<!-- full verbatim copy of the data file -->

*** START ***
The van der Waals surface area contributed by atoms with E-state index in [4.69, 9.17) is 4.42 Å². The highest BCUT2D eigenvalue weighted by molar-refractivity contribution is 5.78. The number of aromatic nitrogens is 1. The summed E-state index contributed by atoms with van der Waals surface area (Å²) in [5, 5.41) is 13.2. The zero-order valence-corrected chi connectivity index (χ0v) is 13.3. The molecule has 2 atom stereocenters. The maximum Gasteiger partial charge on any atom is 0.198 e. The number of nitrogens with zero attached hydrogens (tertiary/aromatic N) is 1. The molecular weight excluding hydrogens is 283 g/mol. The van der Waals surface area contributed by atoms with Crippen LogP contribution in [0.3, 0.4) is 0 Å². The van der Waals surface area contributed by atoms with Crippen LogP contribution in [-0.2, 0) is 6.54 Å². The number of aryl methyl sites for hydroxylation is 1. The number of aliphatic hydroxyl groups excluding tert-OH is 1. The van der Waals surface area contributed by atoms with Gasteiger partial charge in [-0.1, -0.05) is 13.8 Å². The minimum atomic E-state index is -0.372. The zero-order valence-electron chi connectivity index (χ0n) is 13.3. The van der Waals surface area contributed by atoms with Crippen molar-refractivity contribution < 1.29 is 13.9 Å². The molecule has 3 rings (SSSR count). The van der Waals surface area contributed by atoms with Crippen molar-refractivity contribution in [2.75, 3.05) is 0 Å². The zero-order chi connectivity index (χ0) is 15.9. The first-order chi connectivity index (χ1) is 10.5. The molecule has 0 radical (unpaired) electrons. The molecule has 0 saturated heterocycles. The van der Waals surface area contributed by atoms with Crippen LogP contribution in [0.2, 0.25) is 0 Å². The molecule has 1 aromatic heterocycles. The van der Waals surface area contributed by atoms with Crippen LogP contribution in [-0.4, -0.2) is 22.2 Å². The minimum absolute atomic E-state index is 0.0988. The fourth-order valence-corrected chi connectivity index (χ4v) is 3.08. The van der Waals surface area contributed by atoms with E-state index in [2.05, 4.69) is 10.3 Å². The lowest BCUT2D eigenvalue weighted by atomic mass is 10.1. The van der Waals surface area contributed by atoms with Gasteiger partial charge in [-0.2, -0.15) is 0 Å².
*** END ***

The van der Waals surface area contributed by atoms with E-state index in [4.69, 9.17) is 4.42 Å². The highest BCUT2D eigenvalue weighted by molar-refractivity contribution is 5.78. The number of aromatic nitrogens is 1. The summed E-state index contributed by atoms with van der Waals surface area (Å²) in [5, 5.41) is 13.2. The zero-order valence-corrected chi connectivity index (χ0v) is 13.3. The molecule has 2 atom stereocenters. The maximum Gasteiger partial charge on any atom is 0.198 e. The number of nitrogens with zero attached hydrogens (tertiary/aromatic N) is 1. The molecular weight excluding hydrogens is 283 g/mol. The van der Waals surface area contributed by atoms with Crippen LogP contribution in [0.3, 0.4) is 0 Å². The van der Waals surface area contributed by atoms with Crippen LogP contribution in [-0.2, 0) is 6.54 Å². The number of aryl methyl sites for hydroxylation is 1. The number of aliphatic hydroxyl groups excluding tert-OH is 1. The van der Waals surface area contributed by atoms with Gasteiger partial charge in [-0.1, -0.05) is 13.8 Å². The minimum atomic E-state index is -0.372. The zero-order valence-electron chi connectivity index (χ0n) is 13.3. The van der Waals surface area contributed by atoms with Crippen molar-refractivity contribution < 1.29 is 13.9 Å². The molecule has 3 rings (SSSR count). The van der Waals surface area contributed by atoms with Crippen molar-refractivity contribution in [2.75, 3.05) is 0 Å². The zero-order chi connectivity index (χ0) is 15.9. The first-order chi connectivity index (χ1) is 10.5. The molecule has 0 radical (unpaired) electrons. The molecule has 0 saturated heterocycles. The van der Waals surface area contributed by atoms with Crippen LogP contribution in [0.2, 0.25) is 0 Å². The molecule has 1 aromatic heterocycles. The van der Waals surface area contributed by atoms with Crippen LogP contribution in [-0.4, -0.2) is 22.2 Å². The minimum absolute atomic E-state index is 0.0988. The fourth-order valence-corrected chi connectivity index (χ4v) is 3.08. The van der Waals surface area contributed by atoms with E-state index in [2.05, 4.69) is 10.3 Å². The lowest BCUT2D eigenvalue weighted by atomic mass is 10.1. The van der Waals surface area contributed by atoms with Gasteiger partial charge in [-0.2, -0.15) is 0 Å².